♦ HR Management issues will emerge as filtering out 25% Agniveers for retention will be a difficult task. Certain percentage (say 10-15%) can be expected to be wasted out on account of medical reasons and domestic issues. Another 10-15% may opt to seek out a new career with their savings and Sevanidhi. But the remaining lot will try hard to stay on, albeit without success.
♦ Dilution of Regimental System. The biggest challenge especially for the (area/sect/caste based) regiments of the Indian Army’s fighting arms will be to maintain the fighting spirit, once the ‘All India’ basis recruitment slowly replaces older troops. A completely new ethos and leadership style will have to be developed to motivate the troops. Indian army fights differently. What makes it tick is not the usual style of command that works for other armies. All India recruitment system will have definite advantages as a nation, but the eventual break up of the regimental system will take a toll on the fighting efficiency of units and sub-units of the Indian Army.
What then are the advantages of this game-changing reform? A brief look:
♦ A younger age profile is a given with an annual turnover of troops(25% retention). More tech savvy troops, as claimed by some is incorrect, unless they assume that a younger profile inherently implies tech superiority.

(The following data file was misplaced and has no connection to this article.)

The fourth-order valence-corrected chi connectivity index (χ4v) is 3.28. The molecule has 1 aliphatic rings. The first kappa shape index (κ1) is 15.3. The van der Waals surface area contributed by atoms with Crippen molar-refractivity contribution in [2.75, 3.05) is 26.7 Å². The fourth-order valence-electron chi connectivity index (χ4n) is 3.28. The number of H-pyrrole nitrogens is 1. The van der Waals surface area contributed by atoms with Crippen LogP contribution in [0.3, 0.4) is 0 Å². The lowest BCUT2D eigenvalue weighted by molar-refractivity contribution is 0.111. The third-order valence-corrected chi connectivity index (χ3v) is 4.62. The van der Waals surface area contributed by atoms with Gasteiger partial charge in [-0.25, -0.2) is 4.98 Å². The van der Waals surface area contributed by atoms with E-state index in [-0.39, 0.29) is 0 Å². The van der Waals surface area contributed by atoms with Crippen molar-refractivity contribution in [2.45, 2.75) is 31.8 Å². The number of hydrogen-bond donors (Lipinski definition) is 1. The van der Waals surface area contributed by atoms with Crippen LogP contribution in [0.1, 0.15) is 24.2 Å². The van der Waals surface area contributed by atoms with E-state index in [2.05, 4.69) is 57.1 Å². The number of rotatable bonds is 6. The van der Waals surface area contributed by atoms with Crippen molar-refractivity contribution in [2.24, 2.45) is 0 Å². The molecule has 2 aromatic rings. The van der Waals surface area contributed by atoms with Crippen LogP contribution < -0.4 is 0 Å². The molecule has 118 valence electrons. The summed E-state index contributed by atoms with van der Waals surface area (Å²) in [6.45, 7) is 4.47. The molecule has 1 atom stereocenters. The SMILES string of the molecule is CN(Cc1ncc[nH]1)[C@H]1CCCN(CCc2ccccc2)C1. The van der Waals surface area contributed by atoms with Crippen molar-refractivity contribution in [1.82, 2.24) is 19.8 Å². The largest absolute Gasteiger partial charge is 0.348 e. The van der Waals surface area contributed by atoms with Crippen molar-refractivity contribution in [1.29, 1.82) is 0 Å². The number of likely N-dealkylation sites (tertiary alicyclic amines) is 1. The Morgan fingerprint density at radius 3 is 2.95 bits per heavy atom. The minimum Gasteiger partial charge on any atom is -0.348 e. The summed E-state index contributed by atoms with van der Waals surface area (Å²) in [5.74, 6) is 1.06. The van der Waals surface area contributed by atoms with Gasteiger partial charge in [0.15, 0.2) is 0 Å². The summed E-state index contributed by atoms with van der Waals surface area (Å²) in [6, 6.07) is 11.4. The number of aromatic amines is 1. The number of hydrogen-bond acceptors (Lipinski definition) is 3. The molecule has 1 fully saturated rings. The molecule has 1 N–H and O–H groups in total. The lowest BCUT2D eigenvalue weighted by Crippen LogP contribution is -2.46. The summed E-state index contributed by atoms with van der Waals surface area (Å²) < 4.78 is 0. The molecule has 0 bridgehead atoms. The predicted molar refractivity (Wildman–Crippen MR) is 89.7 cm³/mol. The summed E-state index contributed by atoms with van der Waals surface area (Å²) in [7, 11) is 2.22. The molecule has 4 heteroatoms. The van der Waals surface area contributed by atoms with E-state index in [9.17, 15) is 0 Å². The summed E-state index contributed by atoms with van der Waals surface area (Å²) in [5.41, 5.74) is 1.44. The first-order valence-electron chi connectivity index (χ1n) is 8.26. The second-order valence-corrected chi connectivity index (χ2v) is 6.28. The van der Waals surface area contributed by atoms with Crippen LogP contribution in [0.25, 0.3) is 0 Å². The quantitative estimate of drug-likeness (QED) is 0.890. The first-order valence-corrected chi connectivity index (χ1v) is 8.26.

♦ Budgetary savings in the long run are assured. It is not a bad deal for a developing country where monies are forever in demand for a number of competing needs like food, medical, education etc.
♦ Several institutions within the armed forces, which are currently under a lot of pressure will heave a sigh of relief. Some of these are ECHS, housing and HR departments.
♦ Availability of disciplined, physically fit and trained manpower by way of released Agniveers for absorption into government and private sector. Upskilling of Agniveers through technical or vocational training after their release will increase their employability. Industry should be roped in for providing training and absorption. Certain costs can be borne by the recruits through their savings and Sevanidhi funds.
♦ All India recruiting profile in the long run may turn out to be a unifier. In the short and medium term it is definitely a challenge. But as the HR issues get sorted and military leadership gets accustomed to the new challenges All India compositions may work well.
What then is the verdict? As mentioned in the beginning itself, let time be the judge. Military’s job is to make things work. The government must carry on with the reforms in all the sectors to make the institutions lean, efficient and responsive. Technocrats’ inputs and feedback – the Indian Military in this case, however, is most essential in order to ensure that the edifice does not crumble under the weight of hasty decisions.